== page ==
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Interview with Alexis Daish – A Current Affair Reporter

Alexis Daish has returned to Australia after two years based in Los Angeles as Nine’s US Foreign Correspondent. During her time in the US, she covered everything from Awards’ season to crime, high-profile court cases including the trial of Harvey Weinstein, politics and of course the coronavirus pandemic – spending six weeks in New York during the peak of the health crisis. 

Alexis has been with the Nine Network for 11 years – starting as a researcher for A Current Affair whilst studying at Melbourne University. She was awarded Young Journalist of the Year by the Melbourne Press Club and in 2016 won a Walkley Award for TV Young Journalist of the Year. In 2018, Alexis won a Quill Award for her reporting on the murder of Avondale Heights mother Karen Ristevski. She has recently moved back to Australia and will be reporting for A Current Affair. You can Tweet her at @LexiDaish.

Alexis DaishWhy did you decide to pursue a career in journalism?

I’ve loved reading books and writing ever since I was a child. At school, my strengths were maths and science but I didn’t have an interest in pursuing a career related to those subjects. Whenever I was writing, I felt at peace and could put all other thoughts/worries aside. To this day, I still find writing therapeutic and almost meditative, even when I’m under a tight deadline and writing a script on location somewhere! I’m so glad I pursued it, because I still get as much enjoyment out of writing as I did when I was an English student.

What’s next for you?

After more than two years as Nine’s US Foreign Correspondent, I’m returning to Melbourne and joining A Current Affair as a Reporter. I’m really excited – I first started at Nine 11 years ago as an intern at A Current Affair, so I’m looking forward to returning to the show with a lot more experience. I’m wanting to focus on longer-format, in-depth investigative reports. I love getting stuck right into a story – digging up details, finding answers and doing detective work. So I’m hoping to use these skills to uncover stories that are important to Australians.

What have been your favourite stories to cover during your time in the US?

I wouldn’t use the word ‘favourite’, but one of the most memorable stories I’ve ever covered was the nationwide manhunt for two fugitives across Canada who tragically killed an Australian man and his girlfriend. It was such a sad sequence of events, and every day that I was on the story, I thought of his family and how awful it must have been to endure. My cameraman and I virtually drove across the country following these killers’ movements as there were sightings from province to province. I was completely engrossed in the case and after two weeks when police withdrew their resources from the search, it was hard to return to LA without a conclusion.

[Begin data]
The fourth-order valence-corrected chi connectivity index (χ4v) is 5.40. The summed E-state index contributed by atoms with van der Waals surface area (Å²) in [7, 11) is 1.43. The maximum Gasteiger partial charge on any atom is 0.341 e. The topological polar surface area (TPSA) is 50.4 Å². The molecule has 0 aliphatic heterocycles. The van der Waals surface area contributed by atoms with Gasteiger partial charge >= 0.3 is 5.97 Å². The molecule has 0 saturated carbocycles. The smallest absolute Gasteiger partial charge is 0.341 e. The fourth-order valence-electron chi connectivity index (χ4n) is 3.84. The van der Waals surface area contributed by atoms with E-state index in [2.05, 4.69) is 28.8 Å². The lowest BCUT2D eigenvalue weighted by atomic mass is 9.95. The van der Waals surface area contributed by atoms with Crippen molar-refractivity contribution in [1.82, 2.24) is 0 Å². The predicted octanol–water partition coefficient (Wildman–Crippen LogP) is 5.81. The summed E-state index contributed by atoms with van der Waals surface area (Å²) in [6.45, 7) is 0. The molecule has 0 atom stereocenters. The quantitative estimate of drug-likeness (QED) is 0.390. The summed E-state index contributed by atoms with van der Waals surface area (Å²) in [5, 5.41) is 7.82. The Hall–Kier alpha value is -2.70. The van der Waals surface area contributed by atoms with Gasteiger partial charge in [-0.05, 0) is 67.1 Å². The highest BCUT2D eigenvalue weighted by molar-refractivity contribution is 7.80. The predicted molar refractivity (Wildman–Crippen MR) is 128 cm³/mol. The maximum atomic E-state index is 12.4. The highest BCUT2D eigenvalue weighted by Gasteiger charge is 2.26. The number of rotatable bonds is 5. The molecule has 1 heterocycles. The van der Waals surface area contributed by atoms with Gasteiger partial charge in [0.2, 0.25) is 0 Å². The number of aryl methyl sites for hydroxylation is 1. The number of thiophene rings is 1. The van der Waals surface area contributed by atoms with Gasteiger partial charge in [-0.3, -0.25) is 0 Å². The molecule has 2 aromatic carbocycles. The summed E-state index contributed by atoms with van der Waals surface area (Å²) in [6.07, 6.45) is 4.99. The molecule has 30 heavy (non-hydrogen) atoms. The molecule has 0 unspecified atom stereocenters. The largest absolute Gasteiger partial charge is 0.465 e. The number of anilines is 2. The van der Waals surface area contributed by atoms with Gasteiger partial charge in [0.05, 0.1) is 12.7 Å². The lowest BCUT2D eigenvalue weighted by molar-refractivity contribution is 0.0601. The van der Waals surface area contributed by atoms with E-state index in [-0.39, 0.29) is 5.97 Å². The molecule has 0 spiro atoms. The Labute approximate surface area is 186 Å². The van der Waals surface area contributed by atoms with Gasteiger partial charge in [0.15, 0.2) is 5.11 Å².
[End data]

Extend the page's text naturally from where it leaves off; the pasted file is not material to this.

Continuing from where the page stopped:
Another moment I will never forget was Donald Trump’s tweet popping up on my phone late at night announcing he had contracted coronavirus. I don’t think I’ve ever packed my bag and headed to the airport so quickly!

What was it like covering stories in the US during the pandemic?

I had the experience of working as a Foreign Correspondent both before the pandemic hit and during COVID. Initially, it was a huge shock. 2020 started with red carpets and a crowded courtroom for Harvey Weinstein’s trial. Next minute, I was in New York for six weeks watching the city that never sleeps transform to an eerie, depressing, concrete, quiet. That was alarming and unique in the sense that I felt like I was living the very story I was covering. At times, it was unnerving, particularly during the 2020 election campaign. Coronavirus cases were exploding across the country and we obviously needed to travel to cover Donald Trump’s rallies. I took every precaution I could – masks, hand sanitiser, social distancing – but there was a constant worry hovering in my head that I might get sick.

How has a press release added value to a story of yours before? Or how can they be improved to better suit your needs?

Sometimes, powerful statistics can really hit at the heart of a story and tell people why a particular issue matters. Another thing I find really useful is timelines – a chronology of events laid out clearly to explain how we got to the current situation.

Obviously, press releases are aimed at promoting certain ideas/products/people, but as journalists, we’re looking for interviewees who can give objective, balanced views and opinions. It would be helpful if press releases collaborated with perhaps universities or other bodies that journalists can subsequently contact for more context/information.

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